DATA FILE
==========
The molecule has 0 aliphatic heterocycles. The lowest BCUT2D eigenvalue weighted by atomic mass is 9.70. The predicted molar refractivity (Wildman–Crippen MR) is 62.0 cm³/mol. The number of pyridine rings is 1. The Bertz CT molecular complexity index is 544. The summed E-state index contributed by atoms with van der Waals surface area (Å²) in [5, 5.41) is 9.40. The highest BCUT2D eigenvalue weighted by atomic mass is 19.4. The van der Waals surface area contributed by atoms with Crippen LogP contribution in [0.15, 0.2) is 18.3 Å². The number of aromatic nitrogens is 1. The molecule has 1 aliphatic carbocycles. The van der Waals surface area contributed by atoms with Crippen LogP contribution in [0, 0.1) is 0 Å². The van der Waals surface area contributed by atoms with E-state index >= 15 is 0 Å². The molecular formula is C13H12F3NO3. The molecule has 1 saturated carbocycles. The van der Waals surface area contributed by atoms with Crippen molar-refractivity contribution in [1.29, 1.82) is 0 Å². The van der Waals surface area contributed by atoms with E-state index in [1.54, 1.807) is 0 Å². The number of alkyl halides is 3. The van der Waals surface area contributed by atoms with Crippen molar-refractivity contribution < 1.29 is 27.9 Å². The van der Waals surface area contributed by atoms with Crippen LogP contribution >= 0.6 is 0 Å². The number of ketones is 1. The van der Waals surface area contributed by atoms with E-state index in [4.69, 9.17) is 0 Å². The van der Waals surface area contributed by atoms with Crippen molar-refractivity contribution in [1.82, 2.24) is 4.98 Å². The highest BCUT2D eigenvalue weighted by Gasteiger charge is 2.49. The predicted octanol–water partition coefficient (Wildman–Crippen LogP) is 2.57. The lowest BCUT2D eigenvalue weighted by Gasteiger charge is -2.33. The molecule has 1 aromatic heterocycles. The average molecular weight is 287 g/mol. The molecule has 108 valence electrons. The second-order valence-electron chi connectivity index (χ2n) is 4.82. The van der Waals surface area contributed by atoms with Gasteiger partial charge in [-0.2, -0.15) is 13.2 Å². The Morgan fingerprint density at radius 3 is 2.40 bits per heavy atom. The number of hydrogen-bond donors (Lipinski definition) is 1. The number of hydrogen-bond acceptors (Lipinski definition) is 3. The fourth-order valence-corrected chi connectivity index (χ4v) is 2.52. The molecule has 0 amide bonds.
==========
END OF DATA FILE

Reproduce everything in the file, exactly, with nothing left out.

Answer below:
The molecule has 0 aliphatic heterocycles. The lowest BCUT2D eigenvalue weighted by atomic mass is 9.70. The predicted molar refractivity (Wildman–Crippen MR) is 62.0 cm³/mol. The number of pyridine rings is 1. The Bertz CT molecular complexity index is 544. The summed E-state index contributed by atoms with van der Waals surface area (Å²) in [5, 5.41) is 9.40. The highest BCUT2D eigenvalue weighted by atomic mass is 19.4. The van der Waals surface area contributed by atoms with Crippen LogP contribution in [0.15, 0.2) is 18.3 Å². The number of aromatic nitrogens is 1. The molecule has 1 aliphatic carbocycles. The van der Waals surface area contributed by atoms with Crippen LogP contribution in [0, 0.1) is 0 Å². The van der Waals surface area contributed by atoms with E-state index >= 15 is 0 Å². The molecular formula is C13H12F3NO3. The molecule has 1 saturated carbocycles. The van der Waals surface area contributed by atoms with Crippen molar-refractivity contribution in [1.29, 1.82) is 0 Å². The van der Waals surface area contributed by atoms with E-state index in [1.54, 1.807) is 0 Å². The number of alkyl halides is 3. The van der Waals surface area contributed by atoms with Crippen molar-refractivity contribution < 1.29 is 27.9 Å². The van der Waals surface area contributed by atoms with Crippen LogP contribution >= 0.6 is 0 Å². The number of ketones is 1. The van der Waals surface area contributed by atoms with E-state index in [4.69, 9.17) is 0 Å². The van der Waals surface area contributed by atoms with Crippen molar-refractivity contribution in [1.82, 2.24) is 4.98 Å². The highest BCUT2D eigenvalue weighted by Gasteiger charge is 2.49. The predicted octanol–water partition coefficient (Wildman–Crippen LogP) is 2.57. The lowest BCUT2D eigenvalue weighted by Gasteiger charge is -2.33. The molecule has 1 aromatic heterocycles. The average molecular weight is 287 g/mol. The molecule has 108 valence electrons. The second-order valence-electron chi connectivity index (χ2n) is 4.82. The van der Waals surface area contributed by atoms with Gasteiger partial charge in [-0.2, -0.15) is 13.2 Å². The Morgan fingerprint density at radius 3 is 2.40 bits per heavy atom. The number of hydrogen-bond donors (Lipinski definition) is 1. The number of hydrogen-bond acceptors (Lipinski definition) is 3. The fourth-order valence-corrected chi connectivity index (χ4v) is 2.52. The molecule has 0 amide bonds.